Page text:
Droughts and heat across the United States have led to one of the worse harvesting seasons in recent memory, with some suggesting it could be as bad as the dust bowl of the Great Depression.
At AgWeb, an online community for farmers and those in the farming industry, the majority of commentators suggest that this year’s season is nothing short of Farmageddon:
- 7/10 – Lyon County, Iowa: Boy, did things change around here. After a wet May the rains shut off. Total of 8 tenths in June and none so far In July.
- 7/10 – Cass County, Mich.: The fields are dry and in need of rain like everywhere else. Fields being watered are running 24/7 and will be expensive at years end. Feels like the summer of 1988, all dry land corn will be considered a loss and the beans are not far behind the corn, but can hold up a little better at times, WE STILL NEED RAIN.
- 7/10 – Lincoln County, S.D.: Corn on corn or old alfalfa ground will be zero to 5 bushel. Corn-on-soybean ground maybe 50-80 BPA if it rains soon (at least it tasseled). Soybeans look ok, may still yield above crop insurance if it can rain. We lifted the KP out of the way and put in the grass chutes to start cutting corn silage!
- 7/10 – Wayne County, Ill.: I am a small farmer, but my crops in Wayne County, Ill., are the worst I have had sine 1952-53. Corn will be lucky to make 10 bu. and beans are going downhill. It’s been over 100 degrees for 11 straight days. Bad crop.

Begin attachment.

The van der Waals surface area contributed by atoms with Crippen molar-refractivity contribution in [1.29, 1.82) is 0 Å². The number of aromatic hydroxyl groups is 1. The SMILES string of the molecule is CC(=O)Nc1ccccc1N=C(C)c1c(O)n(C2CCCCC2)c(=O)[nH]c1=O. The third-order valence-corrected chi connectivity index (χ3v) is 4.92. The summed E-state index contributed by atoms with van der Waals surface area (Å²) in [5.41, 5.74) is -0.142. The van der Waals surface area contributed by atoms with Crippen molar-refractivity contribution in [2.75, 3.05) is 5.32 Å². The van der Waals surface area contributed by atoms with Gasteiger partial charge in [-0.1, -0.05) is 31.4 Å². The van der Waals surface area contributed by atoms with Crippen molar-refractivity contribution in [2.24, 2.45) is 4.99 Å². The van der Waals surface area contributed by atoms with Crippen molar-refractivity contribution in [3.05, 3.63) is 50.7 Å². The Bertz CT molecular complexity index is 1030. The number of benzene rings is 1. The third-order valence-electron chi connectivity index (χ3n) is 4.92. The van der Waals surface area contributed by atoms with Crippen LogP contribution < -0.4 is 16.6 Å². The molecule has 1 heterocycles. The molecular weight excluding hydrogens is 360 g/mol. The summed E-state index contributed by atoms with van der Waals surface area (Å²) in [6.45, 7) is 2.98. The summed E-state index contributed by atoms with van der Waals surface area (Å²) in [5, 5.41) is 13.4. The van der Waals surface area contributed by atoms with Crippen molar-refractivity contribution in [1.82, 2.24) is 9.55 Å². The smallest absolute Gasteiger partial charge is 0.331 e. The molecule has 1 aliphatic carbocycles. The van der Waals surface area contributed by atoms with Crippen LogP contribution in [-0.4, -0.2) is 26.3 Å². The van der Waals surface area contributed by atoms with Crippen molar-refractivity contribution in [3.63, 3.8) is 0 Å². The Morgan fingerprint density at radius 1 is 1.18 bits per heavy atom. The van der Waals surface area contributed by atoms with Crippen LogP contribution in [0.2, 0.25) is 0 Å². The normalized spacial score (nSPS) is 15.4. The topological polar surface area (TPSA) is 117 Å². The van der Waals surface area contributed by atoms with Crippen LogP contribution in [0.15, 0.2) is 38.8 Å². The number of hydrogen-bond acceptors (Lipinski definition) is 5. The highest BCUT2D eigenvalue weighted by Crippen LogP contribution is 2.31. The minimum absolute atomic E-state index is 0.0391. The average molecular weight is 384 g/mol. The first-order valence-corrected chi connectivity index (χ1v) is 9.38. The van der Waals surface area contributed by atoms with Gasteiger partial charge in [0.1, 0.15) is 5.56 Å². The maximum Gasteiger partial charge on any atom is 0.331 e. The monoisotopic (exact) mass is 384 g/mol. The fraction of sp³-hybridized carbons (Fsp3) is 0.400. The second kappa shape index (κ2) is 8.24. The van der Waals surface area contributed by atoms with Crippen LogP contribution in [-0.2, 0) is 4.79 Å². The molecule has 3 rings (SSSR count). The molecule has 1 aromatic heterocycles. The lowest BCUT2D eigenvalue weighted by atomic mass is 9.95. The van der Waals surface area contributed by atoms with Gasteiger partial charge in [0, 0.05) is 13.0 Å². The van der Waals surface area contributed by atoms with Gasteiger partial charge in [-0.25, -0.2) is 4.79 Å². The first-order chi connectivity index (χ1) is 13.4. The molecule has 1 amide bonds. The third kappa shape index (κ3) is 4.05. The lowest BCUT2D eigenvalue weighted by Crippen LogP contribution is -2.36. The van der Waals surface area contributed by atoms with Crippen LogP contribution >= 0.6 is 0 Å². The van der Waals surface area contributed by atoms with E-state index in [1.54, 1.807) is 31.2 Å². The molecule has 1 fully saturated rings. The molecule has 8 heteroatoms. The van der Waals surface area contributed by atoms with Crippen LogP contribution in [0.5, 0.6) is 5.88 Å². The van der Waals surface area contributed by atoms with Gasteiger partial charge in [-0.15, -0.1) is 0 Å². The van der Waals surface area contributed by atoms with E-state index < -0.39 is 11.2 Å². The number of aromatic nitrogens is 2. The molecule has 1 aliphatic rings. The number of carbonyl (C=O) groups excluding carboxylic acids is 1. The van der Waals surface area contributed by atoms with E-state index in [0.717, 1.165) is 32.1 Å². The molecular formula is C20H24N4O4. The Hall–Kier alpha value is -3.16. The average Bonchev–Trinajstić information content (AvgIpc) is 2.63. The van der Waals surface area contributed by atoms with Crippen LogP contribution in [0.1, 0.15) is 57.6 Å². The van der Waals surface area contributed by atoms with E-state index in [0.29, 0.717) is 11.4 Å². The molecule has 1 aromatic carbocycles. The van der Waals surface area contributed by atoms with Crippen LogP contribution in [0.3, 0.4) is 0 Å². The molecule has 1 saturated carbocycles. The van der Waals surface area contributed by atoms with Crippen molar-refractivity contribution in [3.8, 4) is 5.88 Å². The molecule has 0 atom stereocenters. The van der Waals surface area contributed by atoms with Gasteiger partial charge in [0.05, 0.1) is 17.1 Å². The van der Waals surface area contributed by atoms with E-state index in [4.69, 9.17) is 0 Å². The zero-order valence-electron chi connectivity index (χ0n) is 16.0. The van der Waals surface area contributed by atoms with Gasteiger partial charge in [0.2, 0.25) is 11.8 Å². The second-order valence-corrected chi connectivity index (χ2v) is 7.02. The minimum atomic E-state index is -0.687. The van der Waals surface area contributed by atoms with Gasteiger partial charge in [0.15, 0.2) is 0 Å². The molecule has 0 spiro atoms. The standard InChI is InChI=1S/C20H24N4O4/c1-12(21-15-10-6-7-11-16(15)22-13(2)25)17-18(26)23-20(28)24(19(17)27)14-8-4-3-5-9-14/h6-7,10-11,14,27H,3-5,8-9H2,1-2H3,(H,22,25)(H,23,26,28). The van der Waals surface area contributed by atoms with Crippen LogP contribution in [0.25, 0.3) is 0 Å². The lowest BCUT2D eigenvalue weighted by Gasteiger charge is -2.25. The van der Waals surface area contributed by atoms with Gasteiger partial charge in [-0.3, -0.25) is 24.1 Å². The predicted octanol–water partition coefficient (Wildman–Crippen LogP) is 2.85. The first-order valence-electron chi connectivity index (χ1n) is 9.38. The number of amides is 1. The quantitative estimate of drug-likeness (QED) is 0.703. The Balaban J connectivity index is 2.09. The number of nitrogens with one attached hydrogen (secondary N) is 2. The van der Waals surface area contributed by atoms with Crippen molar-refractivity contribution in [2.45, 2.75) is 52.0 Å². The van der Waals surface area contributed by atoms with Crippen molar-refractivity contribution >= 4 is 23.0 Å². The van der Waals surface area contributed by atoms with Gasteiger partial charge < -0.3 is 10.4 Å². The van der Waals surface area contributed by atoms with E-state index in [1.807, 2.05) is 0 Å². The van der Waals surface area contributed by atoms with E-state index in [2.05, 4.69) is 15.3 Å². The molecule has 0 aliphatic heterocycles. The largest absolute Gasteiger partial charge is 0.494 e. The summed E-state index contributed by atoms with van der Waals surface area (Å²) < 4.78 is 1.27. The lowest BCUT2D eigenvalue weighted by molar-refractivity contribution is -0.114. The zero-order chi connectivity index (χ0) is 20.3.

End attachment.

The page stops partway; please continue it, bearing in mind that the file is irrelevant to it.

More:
- 7/10 – Nobles County, Minn.: Our crops may look good from the road but are falling apart fast. No real rain to speak of since May. Last Thurs some in our county were lucky enough to catch a rain but very spotty. I got nothing. The USDA Good to Excellent is severely over rated in Minnesota. We will be the next state to have our conditions plummet. Don’t depend on Minnesota saving the day with their corn crop. It will be short here also.
- 7/10 – St. Francois County, Mo.: It has been very dry here since this time last year with very little snow or moisture during the winter. Everything was planted early and highs the last two weeks over 100 with little rain and dry to begin with, the corn is pretty much done. Gonna chop a lot for silage the rest will be less than 50 bu/acre if we are lucky. Beans may yield more than corn I’d we get some rain soon.
- 7/10 – Adams County, Neb.: Irrigated corn a bin buster. Dryland corn a bust. Irrigated beans look great
- 7/10 – Tama County, Iowa: In ’88 crop was maybe 20% below normal. Probably won’t have to harvest this one. No rain.
- 7/10 – Dodge County, Wis.: Worst corn that I have ever seen, 88 was excellent compared to this year. Wondering if I will even need combine this year.
- 7/10 – Boone County, Iowa: Our crops are under stress. This year compares to 1977.
- 7/10 – Harvey County, Kan.: Corn is almost burnt up!
- 7/10 – Stanton County, Neb.: Dryland corn is done! Some people in denial need to walk in field. Later corn tasseled and pollinating with no silks! No rain in seven days or low humidity 90 degrees and warmer by weekend. Yield range for corn on our farms…0 to 0 bpa. Soybeans…if it rains which is a big if may have some hope, not holding my breath!!